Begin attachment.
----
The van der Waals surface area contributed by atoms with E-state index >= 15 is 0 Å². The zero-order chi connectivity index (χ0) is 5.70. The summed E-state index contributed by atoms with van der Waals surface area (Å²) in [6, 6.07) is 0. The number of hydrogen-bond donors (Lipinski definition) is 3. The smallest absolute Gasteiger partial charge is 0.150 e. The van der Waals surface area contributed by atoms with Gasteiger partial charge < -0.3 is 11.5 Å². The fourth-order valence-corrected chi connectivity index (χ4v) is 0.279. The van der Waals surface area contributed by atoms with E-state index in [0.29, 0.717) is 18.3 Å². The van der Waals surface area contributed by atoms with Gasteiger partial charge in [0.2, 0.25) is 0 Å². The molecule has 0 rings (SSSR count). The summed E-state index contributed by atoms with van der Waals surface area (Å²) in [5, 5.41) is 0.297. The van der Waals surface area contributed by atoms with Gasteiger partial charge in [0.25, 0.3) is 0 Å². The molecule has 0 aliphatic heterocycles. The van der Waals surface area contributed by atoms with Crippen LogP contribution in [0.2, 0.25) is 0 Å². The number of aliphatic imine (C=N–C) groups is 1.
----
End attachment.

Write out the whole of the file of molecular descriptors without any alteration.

The van der Waals surface area contributed by atoms with E-state index >= 15 is 0 Å². The zero-order chi connectivity index (χ0) is 5.70. The summed E-state index contributed by atoms with van der Waals surface area (Å²) in [6, 6.07) is 0. The number of hydrogen-bond donors (Lipinski definition) is 3. The smallest absolute Gasteiger partial charge is 0.150 e. The van der Waals surface area contributed by atoms with Gasteiger partial charge < -0.3 is 11.5 Å². The fourth-order valence-corrected chi connectivity index (χ4v) is 0.279. The van der Waals surface area contributed by atoms with E-state index in [0.29, 0.717) is 18.3 Å². The van der Waals surface area contributed by atoms with Gasteiger partial charge in [0.2, 0.25) is 0 Å². The molecule has 0 rings (SSSR count). The summed E-state index contributed by atoms with van der Waals surface area (Å²) in [5, 5.41) is 0.297. The van der Waals surface area contributed by atoms with Gasteiger partial charge in [0.25, 0.3) is 0 Å². The molecule has 0 aliphatic heterocycles. The van der Waals surface area contributed by atoms with Crippen LogP contribution in [0.2, 0.25) is 0 Å². The number of aliphatic imine (C=N–C) groups is 1.